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Melvyn Bragg and guests discuss Zen. It's often thought of as a form of Buddhism that emphasises the practice of meditation over any particular set of beliefs. In fact Zen belongs to a particular intellectual tradition within Buddhism that took root in China in the 6th century AD. It spread to Japan in the early Middle Ages, where Zen practitioners set up religious institutions like temples, monasteries and universities that remain important today.

GUESTS

Tim Barrett, Emeritus Professor in the Department of the Study of Religions at SOAS, University of London

Lucia Dolce, Numata Reader in Japanese Buddhism at SOAS, University of London

Eric Greene, Lecturer in East Asian Religions at the University of Bristol

Producer: Luke Mulhall.

Dec 04 2014

45mins

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Rank #10: Free Will

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In the 500th edition of the programme, Melvyn Bragg and his guests discuss the philosophical idea of free will.Free will - the extent to which we are free to choose our own actions - is one of the most absorbing philosophical problems, debated by almost every great thinker of the last two thousand years. In a universe apparently governed by physical laws, is it possible for individuals to be responsible for their own actions? Or are our lives simply proceeding along preordained paths? Determinism - the doctrine that every event is the inevitable consequence of what goes before - seems to suggest so.Many intellectuals have concluded that free will is logically impossible. The philosopher Baruch Spinoza regarded it as a delusion. Albert Einstein wrote: "Human beings, in their thinking, feeling and acting are not free agents but are as causally bound as the stars in their motion." But in the Enlightenment, philosophers including David Hume found ways in which free will and determinism could be reconciled. Recent scientific developments mean that this debate remains as lively today as it was in the ancient world.With: Simon BlackburnBertrand Russell Professor of Philosophy at the University of CambridgeHelen BeebeeProfessor of Philosophy at the University of BirminghamGalen StrawsonProfessor of Philosophy at the University of ReadingProducer: Thomas Morris.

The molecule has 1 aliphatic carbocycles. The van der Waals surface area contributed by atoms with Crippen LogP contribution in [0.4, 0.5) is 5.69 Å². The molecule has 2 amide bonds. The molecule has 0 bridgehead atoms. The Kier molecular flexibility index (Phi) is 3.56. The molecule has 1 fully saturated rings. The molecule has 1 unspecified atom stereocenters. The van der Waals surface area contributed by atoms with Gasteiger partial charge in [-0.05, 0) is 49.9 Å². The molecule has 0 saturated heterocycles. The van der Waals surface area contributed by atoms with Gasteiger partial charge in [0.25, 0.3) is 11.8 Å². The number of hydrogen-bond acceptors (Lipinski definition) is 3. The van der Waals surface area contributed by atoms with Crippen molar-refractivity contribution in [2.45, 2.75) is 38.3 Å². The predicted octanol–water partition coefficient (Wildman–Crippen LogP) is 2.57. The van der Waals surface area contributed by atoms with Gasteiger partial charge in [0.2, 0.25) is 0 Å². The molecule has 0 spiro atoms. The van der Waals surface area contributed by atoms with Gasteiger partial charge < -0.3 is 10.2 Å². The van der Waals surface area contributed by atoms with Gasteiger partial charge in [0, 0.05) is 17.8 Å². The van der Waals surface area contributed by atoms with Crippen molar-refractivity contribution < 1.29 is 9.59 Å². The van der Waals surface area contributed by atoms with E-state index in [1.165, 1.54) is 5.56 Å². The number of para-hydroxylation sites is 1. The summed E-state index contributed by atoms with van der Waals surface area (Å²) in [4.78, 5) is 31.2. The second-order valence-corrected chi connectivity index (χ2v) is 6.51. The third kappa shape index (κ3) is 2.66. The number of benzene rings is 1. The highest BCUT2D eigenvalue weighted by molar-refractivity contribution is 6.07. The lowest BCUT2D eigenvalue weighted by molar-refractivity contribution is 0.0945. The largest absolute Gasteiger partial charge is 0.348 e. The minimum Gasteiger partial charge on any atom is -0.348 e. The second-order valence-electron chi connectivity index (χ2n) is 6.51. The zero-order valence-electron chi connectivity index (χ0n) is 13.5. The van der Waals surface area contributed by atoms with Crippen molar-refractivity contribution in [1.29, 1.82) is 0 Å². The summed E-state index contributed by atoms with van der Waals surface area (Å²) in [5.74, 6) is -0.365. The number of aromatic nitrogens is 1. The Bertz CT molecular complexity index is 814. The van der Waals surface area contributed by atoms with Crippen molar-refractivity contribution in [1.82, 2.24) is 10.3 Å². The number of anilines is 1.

Mar 10 2011

42mins

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Rank #11: Jung

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Melvyn Bragg and guests discuss the extraordinary mind of the psychiatrist Carl Gustav Jung. In 1907 Sigmund Freud met a young man and fell into a conversation that is reputed to have lasted for 13 hours. That man was the Swiss psychiatrist Carl Gustav Jung. Freud is celebrated as the great pioneer of the 20th century mind, but the idea that personality types can be 'introverted' or 'extroverted', that certain archetypal images and stories repeat themselves constantly across the collective history of mankind, and that personal individuation is the goal of life, all belong to Jung: "Your vision will become clear only when you look into your heart... Who looks outside, dreams. Who looks inside, awakens", he declared. And he also said "Show me a sane man and I will cure him for you".Who was Jung? What is the essence and influence of his thought? And how did he become such a controversial and, for many, such a beguiling figure?With Brett Kahr, Senior Clinical Research Fellow in Psychotherapy and Mental Health at the Centre for Child Mental Health in London and a practising Freudian; Ronald Hayman, writer and biographer of Jung; Andrew Samuels, Professor of Analytical Psychology at the University of Essex and a Jungian analyst in clinical practice.

Dec 02 2004

28mins

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Rank #12: David Hume